Jan. 25, 2010 -- A low-carbohydrate diet may have health benefits that go beyond weight loss.
A new study shows that a low-carbohydrate diet was equally good as the weight loss drug orlistat (the active ingredient in Alli and Xenical) at helping overweight and obese people lose weight, but people who followed the low-carb diet also experienced a healthy drop in their blood pressure levels.
"I expected the weight loss to be considerable with both therapies but we were surprised to see blood pressure improve so much more with the low-carbohydrate diet than with orlistat," researcher William S. Yancy, Jr., MD, an associate professor of medicine at Duke University Medical Center, says in a news release. "If people have high blood pressure and a weight problem, a low-carbohydrate diet might be a better option than a weight loss medication."
Researchers say studies have already shown that the two weight loss methods are effective at promoting weight loss, but it's the first time the health effects of each have been compared head to head.
"It's important to know you can try a diet instead of medication and get the same weight loss results with fewer costs and potentially fewer side effects," Yancy says.
Low-Carb Lowers Blood Pressure
In the study, published in the Archives of Internal Medicine, 146 obese or overweight adults were randomly divided into two groups. Many of the participants also had chronic health problems, such as high blood pressure or diabetes.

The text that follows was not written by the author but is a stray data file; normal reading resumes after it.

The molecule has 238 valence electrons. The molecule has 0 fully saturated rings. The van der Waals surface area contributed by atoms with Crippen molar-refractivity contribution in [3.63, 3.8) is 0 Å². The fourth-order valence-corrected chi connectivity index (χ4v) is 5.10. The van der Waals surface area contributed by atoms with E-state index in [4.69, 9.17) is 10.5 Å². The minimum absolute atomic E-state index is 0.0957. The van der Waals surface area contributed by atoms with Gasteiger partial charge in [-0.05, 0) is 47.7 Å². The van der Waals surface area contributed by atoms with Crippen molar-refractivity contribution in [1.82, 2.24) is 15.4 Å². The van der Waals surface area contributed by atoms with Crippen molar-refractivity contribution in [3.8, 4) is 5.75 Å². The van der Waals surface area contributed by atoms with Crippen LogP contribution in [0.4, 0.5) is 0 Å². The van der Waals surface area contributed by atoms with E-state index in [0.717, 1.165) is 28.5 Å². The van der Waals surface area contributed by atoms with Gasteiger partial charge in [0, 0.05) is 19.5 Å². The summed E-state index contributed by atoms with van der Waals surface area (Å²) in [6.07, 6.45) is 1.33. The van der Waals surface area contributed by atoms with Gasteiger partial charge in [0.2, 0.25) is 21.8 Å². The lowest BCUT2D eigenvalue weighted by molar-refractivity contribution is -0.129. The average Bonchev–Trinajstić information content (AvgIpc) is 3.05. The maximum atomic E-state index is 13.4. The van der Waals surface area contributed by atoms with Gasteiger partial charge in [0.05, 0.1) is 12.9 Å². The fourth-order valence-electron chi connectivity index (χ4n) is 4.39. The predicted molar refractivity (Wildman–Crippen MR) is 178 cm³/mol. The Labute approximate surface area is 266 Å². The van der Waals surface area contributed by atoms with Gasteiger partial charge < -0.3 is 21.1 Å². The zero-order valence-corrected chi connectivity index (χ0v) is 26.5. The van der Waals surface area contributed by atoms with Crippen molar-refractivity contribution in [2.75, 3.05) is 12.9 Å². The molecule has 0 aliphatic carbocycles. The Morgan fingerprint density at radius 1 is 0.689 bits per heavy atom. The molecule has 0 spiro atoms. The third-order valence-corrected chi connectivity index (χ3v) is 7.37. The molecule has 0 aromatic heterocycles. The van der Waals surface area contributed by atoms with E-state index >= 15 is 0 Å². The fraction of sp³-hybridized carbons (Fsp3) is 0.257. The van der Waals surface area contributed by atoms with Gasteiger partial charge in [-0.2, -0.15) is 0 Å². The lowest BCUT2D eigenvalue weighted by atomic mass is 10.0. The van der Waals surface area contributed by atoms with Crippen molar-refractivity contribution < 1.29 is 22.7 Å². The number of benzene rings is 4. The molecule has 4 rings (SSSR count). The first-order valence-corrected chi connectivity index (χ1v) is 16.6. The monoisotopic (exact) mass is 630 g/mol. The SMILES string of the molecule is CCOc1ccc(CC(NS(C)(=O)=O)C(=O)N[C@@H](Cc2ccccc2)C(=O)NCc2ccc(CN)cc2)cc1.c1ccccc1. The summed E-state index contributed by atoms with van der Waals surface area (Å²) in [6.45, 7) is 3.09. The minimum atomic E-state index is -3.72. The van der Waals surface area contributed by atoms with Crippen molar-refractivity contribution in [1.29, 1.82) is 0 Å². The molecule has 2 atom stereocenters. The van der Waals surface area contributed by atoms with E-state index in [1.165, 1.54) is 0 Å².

The first group was advised to follow a low-carbohydrate, ketogenic diet consisting of less than 20 grams of carbohydrates per day, and the second group received the weight loss drug orlistat three times a day, plus counseling in following a low-fat diet (less than 30% of daily calories from fat) at group meetings over 48 weeks.
The results showed weight loss was similar in the two groups. The low-carb diet group lost an average of 9.5% of their body weight and the orlistat group lost an average of 8.5%. Both weight loss methods were also not significantly different at improving cholesterol and glucose levels.
But when researchers looked at changes in blood pressure, they found nearly half of those who followed the low-carbohydrate group had their blood pressure medication decreased or discontinued during the study, compared to only 21% of those in the orlistat group.
Overall, systolic (the top number in a blood pressure reading) dropped an average of 5.9 points among the low-carb diet group, compared with an increase of 1.5 points in the orlistat group.
Researchers say weight loss itself typically produces a healthy reduction in blood pressure, but it appears that a low-carbohydrate diet has an additional blood pressure-lowering effect that merits further study.